Sales & selling.
Today, even through Covid, Gallup still shows the sales profession scraping the bottom of their most recent annual list of trusted professions...in the company of Members of Congress and Advertising Practitioners. Gross.
As the proliferation of self guided purchasing drives ecommerce, how is a sales profession to survive? What does the future hold?
To understand fully, it may be best to look back to a time when the sales profession was not only trusted and respected, but ADMIRED!
Sales Admiration in the Early 20th Century
So, let's step back in time. Specifically, 105 years ago. 🧐
It was July of 1916. The United States was in the middle of World War One.
Yet, the World Sales Congress, a conference attended by 3,000 sales professionals, was gathering in Detroit, Michigan.
Even more counterintuitive, the keynote speaker was none other than President Woodrow Wilson.
Why would a sitting President and Commander in Chief be speaking at a sales conference during a World War?
Because our country was depending on salespeople!
Sellers, bringing the right products to the right companies at the right time, were key to the country's ability to achieve our potential.
The industrial revolution was in full swing. If the United States was to come out on top, it had to be through salespeople - bringing the right products, to the right companies, at the right time.
💡 An entire profession with a mission - putting the customer first for the good of all.
Losing our "Face"
So, what happened?
From what I can surmise, we, as a profession, lost our focus on the success of the customer, and instead shifted our focus to the success of ourselves.
The development of an unquenchable thirst for “scale”.
And what led to that shift?
Back in the early 20th century, to make a sale, it required a face-to-face interaction. There were no telephones. There was no email or Zoom. You could send a letter, and retailers were using mail order catalogs to secure sales, but real sales was human-to-human.
It was the only way.
As the late 1920's arrived, the economy was turning for the worse. The Great Depression drove sellers into a "me, first" mode, which was certainly understandable. But what about afterwards?
The advent of technologies, like the telephone and much later email, caused us to lose our human connection with the customer. The customer became a number.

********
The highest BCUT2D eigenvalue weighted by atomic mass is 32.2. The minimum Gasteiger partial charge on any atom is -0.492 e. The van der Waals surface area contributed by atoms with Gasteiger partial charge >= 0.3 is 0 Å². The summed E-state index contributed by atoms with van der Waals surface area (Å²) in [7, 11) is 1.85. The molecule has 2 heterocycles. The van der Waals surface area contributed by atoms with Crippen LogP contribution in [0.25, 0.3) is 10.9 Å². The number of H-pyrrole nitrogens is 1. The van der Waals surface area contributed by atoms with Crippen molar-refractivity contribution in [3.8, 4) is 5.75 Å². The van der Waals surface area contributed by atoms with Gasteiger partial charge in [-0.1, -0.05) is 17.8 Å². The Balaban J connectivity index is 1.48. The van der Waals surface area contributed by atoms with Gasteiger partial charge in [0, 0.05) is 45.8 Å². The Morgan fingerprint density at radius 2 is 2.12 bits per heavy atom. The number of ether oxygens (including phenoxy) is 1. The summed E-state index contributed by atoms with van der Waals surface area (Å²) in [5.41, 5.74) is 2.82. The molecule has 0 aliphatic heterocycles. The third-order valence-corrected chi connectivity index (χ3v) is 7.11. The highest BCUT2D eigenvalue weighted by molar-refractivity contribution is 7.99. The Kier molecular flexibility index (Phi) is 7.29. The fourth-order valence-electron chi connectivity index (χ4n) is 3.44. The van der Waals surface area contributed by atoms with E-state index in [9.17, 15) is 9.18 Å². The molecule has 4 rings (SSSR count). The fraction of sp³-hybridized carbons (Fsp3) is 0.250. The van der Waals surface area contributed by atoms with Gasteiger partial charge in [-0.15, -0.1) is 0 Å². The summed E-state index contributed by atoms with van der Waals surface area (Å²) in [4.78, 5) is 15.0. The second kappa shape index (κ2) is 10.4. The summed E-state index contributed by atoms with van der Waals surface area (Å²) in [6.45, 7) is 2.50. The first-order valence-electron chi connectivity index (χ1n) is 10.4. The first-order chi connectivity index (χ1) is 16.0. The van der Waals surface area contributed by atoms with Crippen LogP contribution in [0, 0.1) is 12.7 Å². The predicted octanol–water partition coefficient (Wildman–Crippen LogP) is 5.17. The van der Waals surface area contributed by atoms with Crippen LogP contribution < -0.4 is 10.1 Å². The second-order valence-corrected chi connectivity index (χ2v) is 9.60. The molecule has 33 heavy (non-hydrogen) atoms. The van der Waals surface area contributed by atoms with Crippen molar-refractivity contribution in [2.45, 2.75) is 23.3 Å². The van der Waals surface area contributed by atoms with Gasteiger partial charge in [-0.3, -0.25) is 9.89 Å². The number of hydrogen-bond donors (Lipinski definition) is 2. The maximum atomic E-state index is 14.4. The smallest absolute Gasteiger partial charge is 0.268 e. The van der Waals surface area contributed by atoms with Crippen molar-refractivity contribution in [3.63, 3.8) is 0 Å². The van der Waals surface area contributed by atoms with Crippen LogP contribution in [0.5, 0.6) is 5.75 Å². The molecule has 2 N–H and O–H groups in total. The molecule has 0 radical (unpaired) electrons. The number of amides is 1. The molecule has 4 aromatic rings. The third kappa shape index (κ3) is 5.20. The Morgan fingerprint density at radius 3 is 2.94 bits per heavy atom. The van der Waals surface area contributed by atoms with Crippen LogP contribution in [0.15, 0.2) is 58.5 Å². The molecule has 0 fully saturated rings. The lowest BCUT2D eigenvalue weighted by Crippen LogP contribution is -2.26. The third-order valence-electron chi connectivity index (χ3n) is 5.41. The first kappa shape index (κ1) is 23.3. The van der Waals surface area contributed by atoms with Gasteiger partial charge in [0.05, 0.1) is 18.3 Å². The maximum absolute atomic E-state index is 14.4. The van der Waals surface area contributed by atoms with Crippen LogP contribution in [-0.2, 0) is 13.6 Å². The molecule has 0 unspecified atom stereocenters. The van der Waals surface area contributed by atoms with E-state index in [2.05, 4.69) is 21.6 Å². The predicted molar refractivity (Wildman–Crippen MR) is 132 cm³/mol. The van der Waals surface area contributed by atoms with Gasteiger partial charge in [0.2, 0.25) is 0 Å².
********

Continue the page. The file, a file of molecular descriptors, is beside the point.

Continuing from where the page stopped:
We lost our "face". Our prospects no longer saw us, instead, they only heard our voices aggressively pressing them. They heard automations. They started buying things they didn't need due to mistruths. They started hearing stories from friends about scams. Their dinners were interrupted by unwanted solicitations. They heard long, self centered voice messages. Their email inboxes started filling up with spam.
We started seeing our metrics instead of our customer’s eyes. ☎️
So, how do we regain our respect?
You have to be trusted to be respected.
Trust and respect requires a shift back to humanness in our profession. It requires a shift back to ensuring our customers and prospects truly believe we care about their outcomes, not just our bank accounts.
The best way to make a customer and/or prospect believe we truly care about their outcomes - is to truly care about their outcomes.
We have always known that transparency sells better than perfection.
In 1919, author Arthur Dunn was quoted as saying, "If the truth won't sell it, don't sell it."
This was a theme at the time. Books with entire chapters dedicated to honesty. Even magazines like Tractor World advised in their May, 1921 edition, "If you're representing an article that won't stand the truth - get another job."
That's how sales is respected and trusted. And when those outcomes lead to strong businesses, which feed the economy and lead to massive job growth, it becomes a profession that once again regains admiration.
I believe the future of sales is radically transparent - not just because of what's written above, but because due to the proliferation of reviews & feedback on everything we do & buy, it has to be.
Future sales professionals, in order to be a trusted and welcome resource versus a necessary evil, have to take on the role of aiding the buyer in making the right investment for their desired outcome, not for the sellers.
And when sales professionals do make that required shift, knowing that they can no longer get away with putting themselves first, the entire profession will be lifted up.
Now, we may not overtake nurses and veterinarians on the trusted professions ranking, but we can regain our status.
When we put our customers first, and our customers win, we all win.
What's your prediction? Will the sales profession regain it's 1910's mojo?